There's much to like about this new version. The basic premise of using one-word clues to communicate one-word answers to your partner remains intact. The producers have wisely chosen not to drag a single game out through an entire hour (as so many modern games shows do), but instead gave us two full matches in the single episode. The Million Dollar Game (I don't know that the show calls it that, but I need to differentiate it from the "Elimination Round," which is so named...) is fairly easy to understand and exciting to watch. Regis, of course, is a solid game show host, and keeps the game moving quite well.
That's not to say I don't have criticisms. The addition of a timer for every single part of the game makes this version of Password resemble its cousin Pyramid a little too closely. Also, whereas Password has traditionally been a competitive game, the competitive aspect of this version is clearly taking a back-seat to the single-contestant Million Dollar Game. I'm of the school of thought that the single-contestant part should be a "bonus round," and that the bulk of the game should be played in competition with another contestant. I also miss the "Password Puzzles" that were introduced in Password Plus and Super Password, but since that was an evolution beyond the original concept, perhaps their loss isn't such a tragedy.
Indeed, most of my criticisms with Million Dollar Password have less to do with this particular game, and more with trends that I've seen in game shows ever since Who Wants to Be a Millionaire resurrected the game show genre from near oblivion (note that not all of these issues were present with Millionaire itself):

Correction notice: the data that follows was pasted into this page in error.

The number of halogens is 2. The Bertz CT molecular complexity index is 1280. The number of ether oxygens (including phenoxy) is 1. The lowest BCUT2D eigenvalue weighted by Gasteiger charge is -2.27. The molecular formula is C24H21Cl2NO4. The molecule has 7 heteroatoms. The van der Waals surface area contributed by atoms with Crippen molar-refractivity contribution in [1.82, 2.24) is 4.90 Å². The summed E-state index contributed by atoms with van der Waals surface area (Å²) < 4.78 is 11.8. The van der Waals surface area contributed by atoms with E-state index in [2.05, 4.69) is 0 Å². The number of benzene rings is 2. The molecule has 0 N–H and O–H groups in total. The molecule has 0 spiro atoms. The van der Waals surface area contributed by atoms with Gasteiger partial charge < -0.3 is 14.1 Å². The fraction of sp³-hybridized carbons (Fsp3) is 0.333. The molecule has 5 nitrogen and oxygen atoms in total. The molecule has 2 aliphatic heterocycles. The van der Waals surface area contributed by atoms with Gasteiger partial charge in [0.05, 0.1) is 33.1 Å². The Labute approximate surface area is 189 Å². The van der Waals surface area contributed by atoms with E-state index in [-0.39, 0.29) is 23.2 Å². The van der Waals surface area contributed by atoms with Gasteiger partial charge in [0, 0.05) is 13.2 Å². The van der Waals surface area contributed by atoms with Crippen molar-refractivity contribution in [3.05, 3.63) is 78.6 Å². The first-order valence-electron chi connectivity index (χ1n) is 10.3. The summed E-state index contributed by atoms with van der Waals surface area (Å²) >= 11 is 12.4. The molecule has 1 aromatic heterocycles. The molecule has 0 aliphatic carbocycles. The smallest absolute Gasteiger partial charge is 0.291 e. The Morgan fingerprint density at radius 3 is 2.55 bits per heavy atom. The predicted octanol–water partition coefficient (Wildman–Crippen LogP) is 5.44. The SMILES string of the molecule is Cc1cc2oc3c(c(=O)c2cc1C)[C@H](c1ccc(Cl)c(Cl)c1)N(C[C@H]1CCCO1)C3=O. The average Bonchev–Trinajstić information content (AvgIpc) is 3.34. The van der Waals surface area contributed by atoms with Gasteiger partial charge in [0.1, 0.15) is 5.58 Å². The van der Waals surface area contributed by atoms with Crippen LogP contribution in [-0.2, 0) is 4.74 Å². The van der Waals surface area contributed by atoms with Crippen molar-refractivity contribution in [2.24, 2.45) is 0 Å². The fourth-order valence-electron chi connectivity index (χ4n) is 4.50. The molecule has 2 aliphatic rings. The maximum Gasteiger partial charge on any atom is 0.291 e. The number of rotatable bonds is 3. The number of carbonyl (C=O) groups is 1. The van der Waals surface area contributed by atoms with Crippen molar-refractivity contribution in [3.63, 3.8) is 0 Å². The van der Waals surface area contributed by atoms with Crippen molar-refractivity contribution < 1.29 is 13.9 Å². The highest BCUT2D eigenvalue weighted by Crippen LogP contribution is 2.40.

- Does every game show these days have to be played in a round stadium, with the audience on all sides?
- Let the contestants (and the celebrities) have a seat! Don't make them stand up the whole time!
- I think the emphasis on the Million Dollar Game to the exclusion of the "Elimination Round" is a side-effect of so many games spending all their time on a single contestant vs. "the game" instead of players competing against each other. Competition isn't a bad thing. Don't run away from it!
- Yes, it's another Money Tree. Lots of game show fans hate these. I'm not so set against them, but do feel that it's an overdone concept. If you have to have one, this one works pretty well.
- Don't give the player the words ahead of time! (In Million Dollar Password, this only happens in later parts of the Million Dollar Game, to entice the contestant to take the risk of playing on.) Find another way to tempt your contestants!
- The audience should not applaud in the middle of clue-giving. Especially in a timed game that requires such deep concentration as this one, this is a massive distraction.
- Too many shows these days are clearly played (in studio) for hours, then edited to fit the one-hour time slot. This causes some suspense to be lost, because we know that a contestant that just won say, $50,000, isn't going to take his money and go home if there's still 15 minutes of the show left to go. Likewise, a contestant who won a round with less than a couple of minutes left in the hour is pretty much guaranteed to say "I've had enough," no matter how much money may still be potentially on the table. Game shows used to be filmed "live to tape" (some still do, of course, but every one I can think of that does so has it's roots going back more than 20 years, and no prime-time game show currently does). That is to say, the cameras only stopped (and editing only occurred) when a commercial break came up, or something unforeseen happened requiring the game to stop and the error to be fixed. More modern shows would do well to restore this practice. Let the game play naturally. Don't force it!
- For that matter, it isn't necessary for every show in prime time to be an hour long. Many (maybe even most?) game shows work quite nicely in a half-hour time slot. The fact that NBC is pushing Deal or No Deal into as long as two hours (on occasion) is pure insanity!